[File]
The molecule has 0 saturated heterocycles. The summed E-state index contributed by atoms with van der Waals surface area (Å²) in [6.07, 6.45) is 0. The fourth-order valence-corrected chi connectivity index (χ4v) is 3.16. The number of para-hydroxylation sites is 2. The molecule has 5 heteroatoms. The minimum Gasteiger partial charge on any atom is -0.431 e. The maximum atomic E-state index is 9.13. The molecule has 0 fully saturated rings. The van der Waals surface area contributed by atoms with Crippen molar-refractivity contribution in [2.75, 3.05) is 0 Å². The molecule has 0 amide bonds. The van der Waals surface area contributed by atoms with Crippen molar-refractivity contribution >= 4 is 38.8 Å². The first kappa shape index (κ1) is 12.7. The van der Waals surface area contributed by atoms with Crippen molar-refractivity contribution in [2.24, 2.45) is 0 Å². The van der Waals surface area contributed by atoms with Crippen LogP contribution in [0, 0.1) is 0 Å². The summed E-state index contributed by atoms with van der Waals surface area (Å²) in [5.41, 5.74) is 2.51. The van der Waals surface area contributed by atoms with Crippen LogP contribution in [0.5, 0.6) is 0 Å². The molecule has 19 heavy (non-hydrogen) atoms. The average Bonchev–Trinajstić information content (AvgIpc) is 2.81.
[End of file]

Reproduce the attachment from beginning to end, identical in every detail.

The molecule has 0 saturated heterocycles. The summed E-state index contributed by atoms with van der Waals surface area (Å²) in [6.07, 6.45) is 0. The fourth-order valence-corrected chi connectivity index (χ4v) is 3.16. The number of para-hydroxylation sites is 2. The molecule has 5 heteroatoms. The minimum Gasteiger partial charge on any atom is -0.431 e. The maximum atomic E-state index is 9.13. The molecule has 0 fully saturated rings. The van der Waals surface area contributed by atoms with Crippen molar-refractivity contribution in [2.75, 3.05) is 0 Å². The molecule has 0 amide bonds. The van der Waals surface area contributed by atoms with Crippen molar-refractivity contribution >= 4 is 38.8 Å². The first kappa shape index (κ1) is 12.7. The van der Waals surface area contributed by atoms with Crippen molar-refractivity contribution in [2.24, 2.45) is 0 Å². The van der Waals surface area contributed by atoms with Crippen LogP contribution in [0, 0.1) is 0 Å². The summed E-state index contributed by atoms with van der Waals surface area (Å²) in [5.41, 5.74) is 2.51. The van der Waals surface area contributed by atoms with Crippen LogP contribution in [0.5, 0.6) is 0 Å². The molecule has 19 heavy (non-hydrogen) atoms. The average Bonchev–Trinajstić information content (AvgIpc) is 2.81.